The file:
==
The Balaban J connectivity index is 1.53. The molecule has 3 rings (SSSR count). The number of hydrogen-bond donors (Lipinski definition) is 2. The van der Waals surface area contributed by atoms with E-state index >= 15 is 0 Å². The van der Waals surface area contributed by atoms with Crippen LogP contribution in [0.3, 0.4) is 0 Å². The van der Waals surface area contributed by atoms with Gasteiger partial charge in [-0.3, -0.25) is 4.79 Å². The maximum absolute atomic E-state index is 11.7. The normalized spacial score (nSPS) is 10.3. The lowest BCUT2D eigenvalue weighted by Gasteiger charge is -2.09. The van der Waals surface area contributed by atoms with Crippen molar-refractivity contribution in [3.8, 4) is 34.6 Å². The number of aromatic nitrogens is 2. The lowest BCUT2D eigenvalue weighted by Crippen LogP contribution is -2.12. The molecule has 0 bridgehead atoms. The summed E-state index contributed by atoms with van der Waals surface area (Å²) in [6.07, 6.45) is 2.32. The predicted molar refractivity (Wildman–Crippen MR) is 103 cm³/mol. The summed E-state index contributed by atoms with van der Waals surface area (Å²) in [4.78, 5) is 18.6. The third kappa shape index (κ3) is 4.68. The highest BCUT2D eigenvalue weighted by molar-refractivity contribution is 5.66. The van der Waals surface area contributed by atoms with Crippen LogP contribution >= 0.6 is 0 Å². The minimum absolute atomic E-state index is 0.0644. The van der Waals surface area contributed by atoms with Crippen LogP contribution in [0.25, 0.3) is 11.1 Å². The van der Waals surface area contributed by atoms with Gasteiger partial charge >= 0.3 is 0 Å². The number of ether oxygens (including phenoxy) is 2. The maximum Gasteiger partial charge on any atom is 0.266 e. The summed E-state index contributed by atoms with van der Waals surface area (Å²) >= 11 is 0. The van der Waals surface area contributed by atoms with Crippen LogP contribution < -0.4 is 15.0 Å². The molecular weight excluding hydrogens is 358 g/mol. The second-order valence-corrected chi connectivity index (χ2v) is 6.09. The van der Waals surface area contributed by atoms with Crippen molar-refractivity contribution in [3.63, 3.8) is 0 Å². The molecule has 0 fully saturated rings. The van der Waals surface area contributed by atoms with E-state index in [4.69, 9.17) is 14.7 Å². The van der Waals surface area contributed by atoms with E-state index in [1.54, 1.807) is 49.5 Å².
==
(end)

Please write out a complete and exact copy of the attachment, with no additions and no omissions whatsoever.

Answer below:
The Balaban J connectivity index is 1.53. The molecule has 3 rings (SSSR count). The number of hydrogen-bond donors (Lipinski definition) is 2. The van der Waals surface area contributed by atoms with E-state index >= 15 is 0 Å². The van der Waals surface area contributed by atoms with Crippen LogP contribution in [0.3, 0.4) is 0 Å². The van der Waals surface area contributed by atoms with Gasteiger partial charge in [-0.3, -0.25) is 4.79 Å². The maximum absolute atomic E-state index is 11.7. The normalized spacial score (nSPS) is 10.3. The lowest BCUT2D eigenvalue weighted by Gasteiger charge is -2.09. The van der Waals surface area contributed by atoms with Crippen molar-refractivity contribution in [3.8, 4) is 34.6 Å². The number of aromatic nitrogens is 2. The lowest BCUT2D eigenvalue weighted by Crippen LogP contribution is -2.12. The molecule has 0 bridgehead atoms. The summed E-state index contributed by atoms with van der Waals surface area (Å²) in [6.07, 6.45) is 2.32. The predicted molar refractivity (Wildman–Crippen MR) is 103 cm³/mol. The summed E-state index contributed by atoms with van der Waals surface area (Å²) in [4.78, 5) is 18.6. The third kappa shape index (κ3) is 4.68. The highest BCUT2D eigenvalue weighted by molar-refractivity contribution is 5.66. The van der Waals surface area contributed by atoms with Crippen LogP contribution >= 0.6 is 0 Å². The minimum absolute atomic E-state index is 0.0644. The van der Waals surface area contributed by atoms with Crippen LogP contribution in [0.25, 0.3) is 11.1 Å². The van der Waals surface area contributed by atoms with Gasteiger partial charge >= 0.3 is 0 Å². The number of ether oxygens (including phenoxy) is 2. The maximum Gasteiger partial charge on any atom is 0.266 e. The summed E-state index contributed by atoms with van der Waals surface area (Å²) >= 11 is 0. The van der Waals surface area contributed by atoms with Crippen LogP contribution < -0.4 is 15.0 Å². The molecular weight excluding hydrogens is 358 g/mol. The second-order valence-corrected chi connectivity index (χ2v) is 6.09. The van der Waals surface area contributed by atoms with Crippen molar-refractivity contribution in [3.63, 3.8) is 0 Å². The molecule has 0 fully saturated rings. The van der Waals surface area contributed by atoms with E-state index in [4.69, 9.17) is 14.7 Å². The van der Waals surface area contributed by atoms with E-state index in [1.54, 1.807) is 49.5 Å².